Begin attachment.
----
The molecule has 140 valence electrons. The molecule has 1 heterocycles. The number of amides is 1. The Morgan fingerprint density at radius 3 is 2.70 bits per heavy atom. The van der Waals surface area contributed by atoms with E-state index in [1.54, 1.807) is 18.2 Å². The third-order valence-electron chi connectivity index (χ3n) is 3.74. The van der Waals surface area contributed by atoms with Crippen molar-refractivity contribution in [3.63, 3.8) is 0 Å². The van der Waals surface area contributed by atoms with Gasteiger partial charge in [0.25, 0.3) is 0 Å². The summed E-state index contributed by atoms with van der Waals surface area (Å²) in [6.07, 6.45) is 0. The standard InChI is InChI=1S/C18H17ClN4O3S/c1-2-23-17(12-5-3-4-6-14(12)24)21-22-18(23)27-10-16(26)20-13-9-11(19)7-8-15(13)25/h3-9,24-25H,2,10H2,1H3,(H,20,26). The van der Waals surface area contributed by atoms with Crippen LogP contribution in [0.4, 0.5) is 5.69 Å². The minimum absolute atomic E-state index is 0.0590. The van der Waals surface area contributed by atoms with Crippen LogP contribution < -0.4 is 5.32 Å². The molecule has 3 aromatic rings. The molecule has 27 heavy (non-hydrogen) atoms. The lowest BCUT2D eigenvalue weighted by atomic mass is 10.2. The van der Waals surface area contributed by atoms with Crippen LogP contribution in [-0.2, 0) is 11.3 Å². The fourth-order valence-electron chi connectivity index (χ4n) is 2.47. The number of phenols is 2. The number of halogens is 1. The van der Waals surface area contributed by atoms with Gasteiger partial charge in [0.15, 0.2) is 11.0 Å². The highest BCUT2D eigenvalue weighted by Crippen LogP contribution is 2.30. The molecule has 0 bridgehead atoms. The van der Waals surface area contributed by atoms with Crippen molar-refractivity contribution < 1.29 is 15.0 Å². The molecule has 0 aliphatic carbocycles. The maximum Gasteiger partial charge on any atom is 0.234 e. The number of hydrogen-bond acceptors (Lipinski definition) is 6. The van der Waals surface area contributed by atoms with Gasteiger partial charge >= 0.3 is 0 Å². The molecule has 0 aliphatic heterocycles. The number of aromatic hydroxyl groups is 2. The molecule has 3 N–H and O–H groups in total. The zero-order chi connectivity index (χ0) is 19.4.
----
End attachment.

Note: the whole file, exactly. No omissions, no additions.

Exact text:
The molecule has 140 valence electrons. The molecule has 1 heterocycles. The number of amides is 1. The Morgan fingerprint density at radius 3 is 2.70 bits per heavy atom. The van der Waals surface area contributed by atoms with E-state index in [1.54, 1.807) is 18.2 Å². The third-order valence-electron chi connectivity index (χ3n) is 3.74. The van der Waals surface area contributed by atoms with Crippen molar-refractivity contribution in [3.63, 3.8) is 0 Å². The van der Waals surface area contributed by atoms with Gasteiger partial charge in [0.25, 0.3) is 0 Å². The summed E-state index contributed by atoms with van der Waals surface area (Å²) in [6.07, 6.45) is 0. The standard InChI is InChI=1S/C18H17ClN4O3S/c1-2-23-17(12-5-3-4-6-14(12)24)21-22-18(23)27-10-16(26)20-13-9-11(19)7-8-15(13)25/h3-9,24-25H,2,10H2,1H3,(H,20,26). The van der Waals surface area contributed by atoms with Crippen LogP contribution in [0.4, 0.5) is 5.69 Å². The minimum absolute atomic E-state index is 0.0590. The van der Waals surface area contributed by atoms with Crippen LogP contribution < -0.4 is 5.32 Å². The molecule has 3 aromatic rings. The molecule has 27 heavy (non-hydrogen) atoms. The lowest BCUT2D eigenvalue weighted by atomic mass is 10.2. The van der Waals surface area contributed by atoms with Crippen LogP contribution in [-0.2, 0) is 11.3 Å². The fourth-order valence-electron chi connectivity index (χ4n) is 2.47. The number of phenols is 2. The number of halogens is 1. The van der Waals surface area contributed by atoms with Gasteiger partial charge in [0.15, 0.2) is 11.0 Å². The highest BCUT2D eigenvalue weighted by Crippen LogP contribution is 2.30. The molecule has 0 bridgehead atoms. The van der Waals surface area contributed by atoms with Crippen molar-refractivity contribution < 1.29 is 15.0 Å². The molecule has 0 aliphatic carbocycles. The maximum Gasteiger partial charge on any atom is 0.234 e. The number of hydrogen-bond acceptors (Lipinski definition) is 6. The van der Waals surface area contributed by atoms with Gasteiger partial charge >= 0.3 is 0 Å². The molecule has 0 aliphatic heterocycles. The number of aromatic hydroxyl groups is 2. The molecule has 3 N–H and O–H groups in total. The zero-order chi connectivity index (χ0) is 19.4.